Music is generally seen as a positive thing, but there is a darker side to its use. There are inequalities in whose music is heard and whose is suppressed.
The use of music as a weapon in war and conflict, or as punishment in the criminal justice system, takes something society generally perceives as intrinsically ‘good’ and subverts it. Music (and sound) has been used as a method of torture in conflict situations. It is also used to punish or repel the least powerful in society – unwanted groups of young people or others perceived as ‘deviant’.
Drawing on her research, Dr Eleanor Peters will discuss the use of music in crime control, prevention and punishment and will explore blatant misuses of music for harmful ends, many of which contravene people’s human rights and civil liberties.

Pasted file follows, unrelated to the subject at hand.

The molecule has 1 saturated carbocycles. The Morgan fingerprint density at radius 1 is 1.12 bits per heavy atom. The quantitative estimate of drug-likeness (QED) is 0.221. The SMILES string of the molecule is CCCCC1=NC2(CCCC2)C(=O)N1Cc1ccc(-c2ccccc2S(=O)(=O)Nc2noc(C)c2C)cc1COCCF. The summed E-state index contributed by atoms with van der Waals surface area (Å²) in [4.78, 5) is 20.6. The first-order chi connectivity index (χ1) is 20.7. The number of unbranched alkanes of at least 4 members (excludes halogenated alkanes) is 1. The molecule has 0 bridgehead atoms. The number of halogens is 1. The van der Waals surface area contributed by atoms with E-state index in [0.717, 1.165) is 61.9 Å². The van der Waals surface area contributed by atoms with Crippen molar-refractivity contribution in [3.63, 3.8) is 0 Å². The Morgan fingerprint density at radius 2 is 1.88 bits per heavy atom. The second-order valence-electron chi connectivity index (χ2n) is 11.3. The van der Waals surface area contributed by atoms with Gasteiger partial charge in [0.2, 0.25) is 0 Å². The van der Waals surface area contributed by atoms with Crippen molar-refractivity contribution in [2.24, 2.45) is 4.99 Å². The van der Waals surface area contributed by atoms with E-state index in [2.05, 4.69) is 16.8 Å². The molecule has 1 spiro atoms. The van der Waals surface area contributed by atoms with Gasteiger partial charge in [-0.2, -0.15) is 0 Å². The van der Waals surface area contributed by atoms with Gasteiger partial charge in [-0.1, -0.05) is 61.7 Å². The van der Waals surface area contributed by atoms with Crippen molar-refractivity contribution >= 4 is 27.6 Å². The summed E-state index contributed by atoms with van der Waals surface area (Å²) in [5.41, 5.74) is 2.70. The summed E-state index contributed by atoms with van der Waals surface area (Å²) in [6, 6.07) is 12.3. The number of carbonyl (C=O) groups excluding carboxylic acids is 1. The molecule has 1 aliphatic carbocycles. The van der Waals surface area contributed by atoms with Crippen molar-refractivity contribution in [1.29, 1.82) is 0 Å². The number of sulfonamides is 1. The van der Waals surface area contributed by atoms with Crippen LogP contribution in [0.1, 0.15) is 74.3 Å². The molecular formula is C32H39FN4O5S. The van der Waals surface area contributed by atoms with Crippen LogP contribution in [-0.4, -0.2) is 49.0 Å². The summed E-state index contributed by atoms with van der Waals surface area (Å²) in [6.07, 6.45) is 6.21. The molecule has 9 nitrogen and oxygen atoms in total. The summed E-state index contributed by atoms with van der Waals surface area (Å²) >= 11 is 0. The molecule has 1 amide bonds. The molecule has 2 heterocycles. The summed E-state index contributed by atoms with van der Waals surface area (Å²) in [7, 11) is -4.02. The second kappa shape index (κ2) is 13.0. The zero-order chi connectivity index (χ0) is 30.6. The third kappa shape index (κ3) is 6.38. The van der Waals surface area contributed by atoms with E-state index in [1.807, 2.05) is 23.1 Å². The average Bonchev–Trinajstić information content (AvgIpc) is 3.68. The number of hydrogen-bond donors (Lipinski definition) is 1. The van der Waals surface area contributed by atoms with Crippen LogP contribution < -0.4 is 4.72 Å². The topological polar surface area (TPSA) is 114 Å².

Dr Eleanor Peters is a Senior Lecturer in Criminology and Criminal Justice at Edge Hill University. She has worked for many years as a researcher in the voluntary sector and in local government. She is the author and co-author of a number of publications on youth justice, parenting, social care issues, and drug use.
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